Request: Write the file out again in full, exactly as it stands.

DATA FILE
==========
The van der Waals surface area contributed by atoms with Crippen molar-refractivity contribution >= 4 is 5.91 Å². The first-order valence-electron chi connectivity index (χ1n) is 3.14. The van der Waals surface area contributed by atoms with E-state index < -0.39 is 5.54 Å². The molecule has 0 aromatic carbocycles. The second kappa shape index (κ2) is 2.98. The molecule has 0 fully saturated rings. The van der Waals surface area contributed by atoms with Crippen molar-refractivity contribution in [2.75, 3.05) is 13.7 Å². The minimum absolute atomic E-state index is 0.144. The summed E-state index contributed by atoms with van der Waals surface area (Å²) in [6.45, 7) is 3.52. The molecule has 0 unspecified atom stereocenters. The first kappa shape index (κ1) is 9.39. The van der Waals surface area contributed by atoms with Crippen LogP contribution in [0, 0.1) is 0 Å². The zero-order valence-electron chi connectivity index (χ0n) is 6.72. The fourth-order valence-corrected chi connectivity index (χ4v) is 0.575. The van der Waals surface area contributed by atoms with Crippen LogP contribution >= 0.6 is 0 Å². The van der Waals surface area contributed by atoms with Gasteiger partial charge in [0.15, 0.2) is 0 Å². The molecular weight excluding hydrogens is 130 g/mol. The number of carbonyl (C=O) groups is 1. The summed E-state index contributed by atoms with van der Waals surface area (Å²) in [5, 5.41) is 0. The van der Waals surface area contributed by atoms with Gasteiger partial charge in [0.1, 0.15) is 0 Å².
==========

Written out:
The van der Waals surface area contributed by atoms with Crippen molar-refractivity contribution >= 4 is 5.91 Å². The first-order valence-electron chi connectivity index (χ1n) is 3.14. The van der Waals surface area contributed by atoms with E-state index < -0.39 is 5.54 Å². The molecule has 0 aromatic carbocycles. The second kappa shape index (κ2) is 2.98. The molecule has 0 fully saturated rings. The van der Waals surface area contributed by atoms with Crippen molar-refractivity contribution in [2.75, 3.05) is 13.7 Å². The minimum absolute atomic E-state index is 0.144. The summed E-state index contributed by atoms with van der Waals surface area (Å²) in [6.45, 7) is 3.52. The molecule has 0 unspecified atom stereocenters. The first kappa shape index (κ1) is 9.39. The van der Waals surface area contributed by atoms with Crippen LogP contribution in [0, 0.1) is 0 Å². The zero-order valence-electron chi connectivity index (χ0n) is 6.72. The fourth-order valence-corrected chi connectivity index (χ4v) is 0.575. The van der Waals surface area contributed by atoms with Crippen LogP contribution >= 0.6 is 0 Å². The van der Waals surface area contributed by atoms with Gasteiger partial charge in [0.15, 0.2) is 0 Å². The molecular weight excluding hydrogens is 130 g/mol. The number of carbonyl (C=O) groups is 1. The summed E-state index contributed by atoms with van der Waals surface area (Å²) in [5, 5.41) is 0. The van der Waals surface area contributed by atoms with Gasteiger partial charge in [0.1, 0.15) is 0 Å².